Chains versus policy

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History books have recorded accounts of slavery.

I hear the tales of how bad blacks were treated living in the Jim Crow era.

Mississippi bluesmen have told me about of the great migration and the long road of Interstate 57.

There is a myth that these incidents are not related to the present happenings within inner cities like Chicago.

As if murder rates have nothing to do with disinvestment; or disenfranchisement has nothing to do with the schools to prison pipeline; or the effervescent media demonization of young black males donning locks has nothing to do with kids looking for role models.

There are poltergeists screaming from the grave simply repeating all too common themes of equal opportunities for our children, black children.

Public schools face a crisis that opens the door for charter schools, and unfortunately, children in places like Lawndale, Austin, Garfield Park and Englewood become casualties in political schemes.

Resources are scarce and teachers are burned out, ill-equipped to face the challenges of children exposed to a lifestyle that is all too similar to war-torn countries.

Rappers did not coin the term Chiraq; Journalists did.

Headlines from newspapers comparing the death toll of soldiers in Iraq to the homicide victims in Chicago perpetuated the scandal. Reporters following the J-school mantra of “If it bleeds, it leads” allowed for such a comparison.

You don’t have to tell a dog he is a dog. Common sense psychology says you merely have to treat him like one.

Bulletproof glass in restaurants, abandoned school buildings, patrol officers in uniforms in bunches walking the beat, blocks of foreclosed houses, random gunshots and frequent homicides do not sound like the Chicago of skyscrapers and white privilege.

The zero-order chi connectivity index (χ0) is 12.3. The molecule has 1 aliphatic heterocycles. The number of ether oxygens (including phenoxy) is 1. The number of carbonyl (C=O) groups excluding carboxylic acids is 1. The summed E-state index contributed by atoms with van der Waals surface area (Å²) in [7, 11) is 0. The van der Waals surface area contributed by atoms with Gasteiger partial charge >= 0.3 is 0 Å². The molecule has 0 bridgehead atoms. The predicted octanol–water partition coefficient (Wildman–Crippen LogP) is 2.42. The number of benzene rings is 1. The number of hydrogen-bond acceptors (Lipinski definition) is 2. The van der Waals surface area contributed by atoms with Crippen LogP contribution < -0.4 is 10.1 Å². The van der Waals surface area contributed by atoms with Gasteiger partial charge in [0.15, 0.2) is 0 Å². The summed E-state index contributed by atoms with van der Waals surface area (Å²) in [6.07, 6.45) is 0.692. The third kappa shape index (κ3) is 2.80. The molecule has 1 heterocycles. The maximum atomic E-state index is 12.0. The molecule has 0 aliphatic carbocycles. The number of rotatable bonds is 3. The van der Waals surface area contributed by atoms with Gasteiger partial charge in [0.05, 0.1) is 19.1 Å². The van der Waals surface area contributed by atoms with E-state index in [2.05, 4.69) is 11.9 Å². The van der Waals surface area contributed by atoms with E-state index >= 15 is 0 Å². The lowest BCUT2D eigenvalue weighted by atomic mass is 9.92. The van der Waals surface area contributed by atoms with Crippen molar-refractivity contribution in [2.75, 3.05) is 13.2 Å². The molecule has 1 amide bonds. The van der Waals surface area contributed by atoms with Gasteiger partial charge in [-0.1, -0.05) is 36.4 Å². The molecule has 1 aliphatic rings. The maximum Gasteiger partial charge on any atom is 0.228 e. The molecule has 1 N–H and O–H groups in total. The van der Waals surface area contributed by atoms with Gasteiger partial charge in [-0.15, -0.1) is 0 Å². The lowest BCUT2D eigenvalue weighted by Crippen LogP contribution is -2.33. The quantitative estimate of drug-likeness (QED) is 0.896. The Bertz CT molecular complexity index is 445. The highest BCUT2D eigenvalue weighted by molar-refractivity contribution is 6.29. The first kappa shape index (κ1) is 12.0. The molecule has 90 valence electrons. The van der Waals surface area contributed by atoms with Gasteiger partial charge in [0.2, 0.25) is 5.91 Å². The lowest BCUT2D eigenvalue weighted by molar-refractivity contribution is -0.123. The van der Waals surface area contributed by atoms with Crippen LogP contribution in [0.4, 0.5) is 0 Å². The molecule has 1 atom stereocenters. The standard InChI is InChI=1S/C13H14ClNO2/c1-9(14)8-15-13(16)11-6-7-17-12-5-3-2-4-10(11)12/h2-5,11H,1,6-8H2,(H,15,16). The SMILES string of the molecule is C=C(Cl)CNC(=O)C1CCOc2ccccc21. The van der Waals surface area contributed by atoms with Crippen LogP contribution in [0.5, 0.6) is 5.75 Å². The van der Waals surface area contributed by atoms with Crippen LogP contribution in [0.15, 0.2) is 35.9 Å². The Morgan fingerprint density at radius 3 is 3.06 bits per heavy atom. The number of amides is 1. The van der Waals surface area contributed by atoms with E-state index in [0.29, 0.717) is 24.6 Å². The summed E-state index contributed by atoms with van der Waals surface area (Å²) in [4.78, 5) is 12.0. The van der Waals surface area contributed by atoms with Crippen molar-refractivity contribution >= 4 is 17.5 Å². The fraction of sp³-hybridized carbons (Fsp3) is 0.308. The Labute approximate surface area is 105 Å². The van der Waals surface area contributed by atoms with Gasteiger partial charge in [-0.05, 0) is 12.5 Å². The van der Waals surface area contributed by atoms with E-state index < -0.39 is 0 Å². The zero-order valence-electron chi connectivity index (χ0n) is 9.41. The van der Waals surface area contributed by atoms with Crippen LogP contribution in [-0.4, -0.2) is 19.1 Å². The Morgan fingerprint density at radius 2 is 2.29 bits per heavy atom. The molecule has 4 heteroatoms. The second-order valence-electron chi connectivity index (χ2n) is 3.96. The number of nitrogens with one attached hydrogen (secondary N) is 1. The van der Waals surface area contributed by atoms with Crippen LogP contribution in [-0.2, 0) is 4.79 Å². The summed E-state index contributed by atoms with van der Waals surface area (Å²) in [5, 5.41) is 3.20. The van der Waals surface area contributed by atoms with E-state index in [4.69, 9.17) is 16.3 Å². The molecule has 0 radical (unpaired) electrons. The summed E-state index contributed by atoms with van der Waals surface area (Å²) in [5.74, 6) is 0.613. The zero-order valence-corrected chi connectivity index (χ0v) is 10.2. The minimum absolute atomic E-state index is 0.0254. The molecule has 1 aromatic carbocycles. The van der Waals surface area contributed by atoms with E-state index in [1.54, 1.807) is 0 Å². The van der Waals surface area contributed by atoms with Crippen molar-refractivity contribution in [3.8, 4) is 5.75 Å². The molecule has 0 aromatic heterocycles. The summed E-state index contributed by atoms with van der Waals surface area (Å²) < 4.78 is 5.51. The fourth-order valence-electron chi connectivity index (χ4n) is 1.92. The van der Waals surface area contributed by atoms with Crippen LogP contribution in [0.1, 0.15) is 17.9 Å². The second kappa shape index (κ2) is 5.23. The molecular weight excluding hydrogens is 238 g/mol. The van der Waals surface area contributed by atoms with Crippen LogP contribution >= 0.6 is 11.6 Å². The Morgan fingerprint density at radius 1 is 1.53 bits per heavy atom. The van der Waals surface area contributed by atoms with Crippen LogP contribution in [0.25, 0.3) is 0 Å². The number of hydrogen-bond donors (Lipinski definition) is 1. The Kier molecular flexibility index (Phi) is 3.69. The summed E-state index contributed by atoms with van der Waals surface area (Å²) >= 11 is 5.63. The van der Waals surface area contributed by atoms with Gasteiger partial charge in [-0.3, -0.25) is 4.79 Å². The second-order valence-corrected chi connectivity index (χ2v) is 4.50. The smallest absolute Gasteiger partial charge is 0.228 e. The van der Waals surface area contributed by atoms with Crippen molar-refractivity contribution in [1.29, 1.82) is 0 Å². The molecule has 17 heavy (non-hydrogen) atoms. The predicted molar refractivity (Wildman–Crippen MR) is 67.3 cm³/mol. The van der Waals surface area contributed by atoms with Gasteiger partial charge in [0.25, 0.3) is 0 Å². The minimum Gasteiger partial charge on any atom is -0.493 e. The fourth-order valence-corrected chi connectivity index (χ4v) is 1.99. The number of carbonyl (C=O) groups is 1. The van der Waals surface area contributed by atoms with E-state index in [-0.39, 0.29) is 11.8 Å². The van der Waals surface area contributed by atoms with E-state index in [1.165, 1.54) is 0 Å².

This angry generation faces the same identity crisis of the debates of W.E.B. Du Bois and Booker T. Washington. It is at the very fabric of the promise of 40 acres and a mule.

There is a mental component to this issue. If society treats us as wayward stepchildren and withholds the rights and rewards of being citizens, then some of us are forced to act accordingly.

It is at the heart of Ainsworth, Bowlby and other attachment theorists who argue of the varied responses to children and their caregivers. America is the caregiver to blacks.

The system, a term that so many of my friends use to encapsulate the myriad oppression, is the parent of African Americans. This is the only system we know, and this is the only system we have responded to.

African-Americans are merely the spawns of another American experiment gone wrong. Mass incarceration may have boomed in recent years because of the drug war, but it spiked not long after Emancipation.

Acute mental health centers only serve the pharmaceutical companies. Long-term treatment centers close.

There aren’t the resources to fight the symptoms of a unique post-traumatic experience that repeats itself in waves; the trauma becomes vicarious because we have not experienced slavery or Jim Crow, but the effects of such policies.

The response is more murder, mayhem and a continued fight to be included in the ongoings of this society free from the oppressor’s manipulation. The basic human behavior in a social environment is the response to the policies that govern the district.

Back then there were chains to keep us in check.

Today, it’s policy.

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